Anyway, even though the minor league season is only six days old, the service time cutoff to delay free agency is rapidly approaching. It’s Friday. This Friday, April 13th. Friday is the day teams can call up prospects with no prior MLB experience and gain that extra year of control. The Braves can call up Acuna, the Reds can call up Nick Senzel, and the Yankees can call up Torres. They’d get six years of control from 2019-24 plus the remaining 140-something games of 2018.
Now, just because Friday is the first day teams can call up their prospects while gaining that extra year of control doesn’t automatically mean they’ll call them up. The Yankees could keep Torres in Triple-A to make sure he’s back up to speed at the plate following the long layoff, and to make sure he’s comfortable defensively. He was slated to split time 50-50 between second and short this year. Now he’s going to split his time between second and third.
That said, when you look at the MLB roster, it’s not hard to see an opening for Torres. In the short-term he could share second and third base time with Tyler Wade and Miguel Andujar, as well as rotate in at DH. As for the long-term, meaning once players like Brandon Drury and Aaron Hicks get healthy, you figure it out when the time comes. Maybe Gleyber plays his way back to Triple-A. Maybe he plays so well the Yankees have no choice but to keep him around. That’d be cool.
The decision to call up Gleyber, either on Friday or at some point in the future, will be based on two things. One, do the Yankees think he can help them win? And two, is there enough playing time available? When the answer to both questions is yes, Torres will be called up. Maybe those answers will conveniently become yes on Friday and Gleyber will meet the Yankees in Detroit. That’d be fun. Maybe he has to wait a little longer though.
Torres is off to a nice start with Triple-A Scranton — he is 8-for-23 (.348) through five games, which obviously isn’t much at all — and that sure is heck better than getting off to a slow start. I’m not sure we’d be talking about a call-up if Torres was, say, 2-for-23 instead of 8-for-23. He’s had more than a month’s worth of at-bats between Spring Training and minor league camp and the Triple-A regular season, which may be enough to convince the Yankees he’s ready for MLB.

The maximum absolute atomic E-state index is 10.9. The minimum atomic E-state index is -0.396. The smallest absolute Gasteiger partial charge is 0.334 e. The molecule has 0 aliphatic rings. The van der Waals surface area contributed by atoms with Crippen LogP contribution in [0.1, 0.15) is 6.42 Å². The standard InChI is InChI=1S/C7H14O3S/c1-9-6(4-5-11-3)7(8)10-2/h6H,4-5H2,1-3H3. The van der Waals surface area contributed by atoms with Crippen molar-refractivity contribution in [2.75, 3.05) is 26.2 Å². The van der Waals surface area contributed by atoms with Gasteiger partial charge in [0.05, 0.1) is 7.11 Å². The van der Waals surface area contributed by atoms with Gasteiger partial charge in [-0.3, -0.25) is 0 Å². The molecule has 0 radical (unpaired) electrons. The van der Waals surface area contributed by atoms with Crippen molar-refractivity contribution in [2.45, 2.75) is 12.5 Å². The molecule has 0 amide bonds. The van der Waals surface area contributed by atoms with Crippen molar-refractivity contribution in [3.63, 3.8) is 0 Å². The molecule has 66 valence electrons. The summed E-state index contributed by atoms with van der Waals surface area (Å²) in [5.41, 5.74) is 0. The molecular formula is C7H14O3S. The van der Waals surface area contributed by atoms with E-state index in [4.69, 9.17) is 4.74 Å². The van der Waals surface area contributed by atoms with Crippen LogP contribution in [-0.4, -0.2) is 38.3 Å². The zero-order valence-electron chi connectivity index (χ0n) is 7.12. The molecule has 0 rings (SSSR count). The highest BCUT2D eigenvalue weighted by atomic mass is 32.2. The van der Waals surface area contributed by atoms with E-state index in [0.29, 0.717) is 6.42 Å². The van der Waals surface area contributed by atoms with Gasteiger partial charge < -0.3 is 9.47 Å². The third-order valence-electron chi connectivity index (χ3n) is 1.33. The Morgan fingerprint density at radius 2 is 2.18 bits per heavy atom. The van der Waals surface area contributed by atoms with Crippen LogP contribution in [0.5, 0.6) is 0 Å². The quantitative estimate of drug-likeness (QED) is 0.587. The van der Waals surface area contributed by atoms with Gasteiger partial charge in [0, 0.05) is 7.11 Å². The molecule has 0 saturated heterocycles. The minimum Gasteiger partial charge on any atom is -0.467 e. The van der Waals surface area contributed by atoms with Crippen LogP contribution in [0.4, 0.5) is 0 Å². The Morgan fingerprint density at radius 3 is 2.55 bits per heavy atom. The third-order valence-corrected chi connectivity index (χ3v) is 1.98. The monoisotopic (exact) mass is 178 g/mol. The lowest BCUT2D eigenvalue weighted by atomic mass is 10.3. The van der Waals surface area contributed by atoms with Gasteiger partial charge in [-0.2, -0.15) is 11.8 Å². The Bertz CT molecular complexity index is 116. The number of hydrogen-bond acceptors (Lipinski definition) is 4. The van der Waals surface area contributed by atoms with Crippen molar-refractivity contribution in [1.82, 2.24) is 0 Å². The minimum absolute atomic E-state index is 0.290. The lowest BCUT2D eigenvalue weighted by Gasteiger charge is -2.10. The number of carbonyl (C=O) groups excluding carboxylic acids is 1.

“I think if they called him up now, he could definitely compete up there now,” said Triple-A Scranton manager Bobby Mitchell to Conor Foley. “There’s just certain things for him to become the player that he wants to become and can become. Things that he needs to refine and get better at. But, it’s not about just hitting when you go up there. It’s about whole, every aspect of the game that you need to try to master. And he’s trying and he’s doing a great job and he’s moving right along. I mean, he’s not far, obviously. I think, if they called him up, I think he’d be fine. He’d probably learn on the fly.”
Even if he isn’t called up Friday, Gleyber’s days as a minor leaguer figure to be numbered. Keeping him down long enough to buy that extra year of control is smart business. I don’t blame any team that does it even though I think it’s bad for baseball overall (the most talented players should be in MLB). But now that the cutoff is only days away, and a pretty clear path to playing time exists at the big league level, the Yankees may decide it’s time to see what Torres can do in the show. He just may be the spark the team needs.